New app refreshes campus safety

by Emmilly Nguyen, Senior Staff Writer

In light of last semester’s sexual assault allegations, attempted kidnappings and thefts, the San Diego State Police Department has received a lot of criticism from the student body and the community in regard to safety on campus. Although messages and tips about safety were clearly delivered as various crimes were committed, a concrete plan didn’t seem to be in sight.

As a result, the relationship between the student body and the police department has been strained. However, it is a new year and SDSUPD is trying to turn over a new leaf with improvements to campus safety and frankly, it’s about time.

Sexual assault alone took center stage for safety concerns last semester. It was one sexual assault case after another. Over the course of the semester, students received chilling crime alerts regarding sexual assault reports with vague descriptions of suspects.

Similar to reactions seen on college campuses across the nation, students were angry and wanted justice for the women who were harmed. Students wanted to once again feel safe on campus, their school and in some cases, homes.

To improve campus safety this semester, SDSUPD has intensified its efforts in making this campus a safer place. Aside from various minority sensitivity trainings, the development of the campus safety app is currently underway.

“The app will allow quick access to crime reporting, crime prevention information and access to police services,” SDSUPD Capt. Joshua Mays said. “So yes, I am optimistic. This is another tool to help enhance student safety.”

According to Mays, this app is paid for by anonymous parent donations and is predicted to be accessible later this spring semester. Services provided by the app will include: Escort services, instructions for emergencies, crime maps and safety shuttles tracked by GPS.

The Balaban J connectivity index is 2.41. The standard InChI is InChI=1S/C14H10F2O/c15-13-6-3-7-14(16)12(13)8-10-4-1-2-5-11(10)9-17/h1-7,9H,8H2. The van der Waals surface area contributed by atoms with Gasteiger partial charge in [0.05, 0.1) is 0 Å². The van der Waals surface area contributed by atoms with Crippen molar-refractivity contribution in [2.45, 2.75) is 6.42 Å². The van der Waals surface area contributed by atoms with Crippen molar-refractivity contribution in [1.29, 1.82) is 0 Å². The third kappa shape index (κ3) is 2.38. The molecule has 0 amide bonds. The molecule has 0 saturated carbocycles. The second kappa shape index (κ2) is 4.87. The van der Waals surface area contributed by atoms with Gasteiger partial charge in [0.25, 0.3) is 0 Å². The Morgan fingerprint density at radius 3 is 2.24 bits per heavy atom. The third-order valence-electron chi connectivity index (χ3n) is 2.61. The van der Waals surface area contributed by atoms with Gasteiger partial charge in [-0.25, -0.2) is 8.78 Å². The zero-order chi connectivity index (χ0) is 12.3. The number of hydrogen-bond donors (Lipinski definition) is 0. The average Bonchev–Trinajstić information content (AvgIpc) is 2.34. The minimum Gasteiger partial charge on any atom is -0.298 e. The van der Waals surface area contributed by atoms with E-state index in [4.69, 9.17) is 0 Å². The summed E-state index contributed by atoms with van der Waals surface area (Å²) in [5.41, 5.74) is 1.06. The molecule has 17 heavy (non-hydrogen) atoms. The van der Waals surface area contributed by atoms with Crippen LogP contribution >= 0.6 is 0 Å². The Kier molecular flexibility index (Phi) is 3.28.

Like Mays, many students are optimistic about the new semester and excited to use the app after the spike in crime reports last semester.

“I definitely would use an app like that,” advertising junior Sahvanna Ettestad said.

Ettestad, a transfer student from Chico State University, said she has felt relatively safe on campus even when leaving campus after her night classes, but that the app would definitely be useful.

In contrast, as a student who lives on campus, business management freshman Erica Saechao said she feels “somewhat” safe while walking around and is always more cautious of people around her when she is out in the evenings.

Regardless of the level of safety students feel on campus, there is definitely a strong consensus for the necessity of this app. Given the new trend of different apps for smart phones, it may be the best way to contact or communicate with fellow college-age students.

“Some people don’t want to call in and would rather use the app,” Saechao said. “It would be easier, since we are all on our phones all of the time.”

Experienced in dealing with the college student demographic, SDSUPD has finally made strides toward improving safety on campus through a channel that’s attracting students, and it’s about time that students see something being done.

The implementation of the app and sensitivity training exemplify campus police efforts to be more responsive to the students and their needs. These are just a few of the changes on campus, this semester, fashioned to create a more harmonious environment.

Remember Aztecs, when you are out at night, make sure to always be aware of your surroundings. Let’s take initiative and start the semester sensible, smart and safe.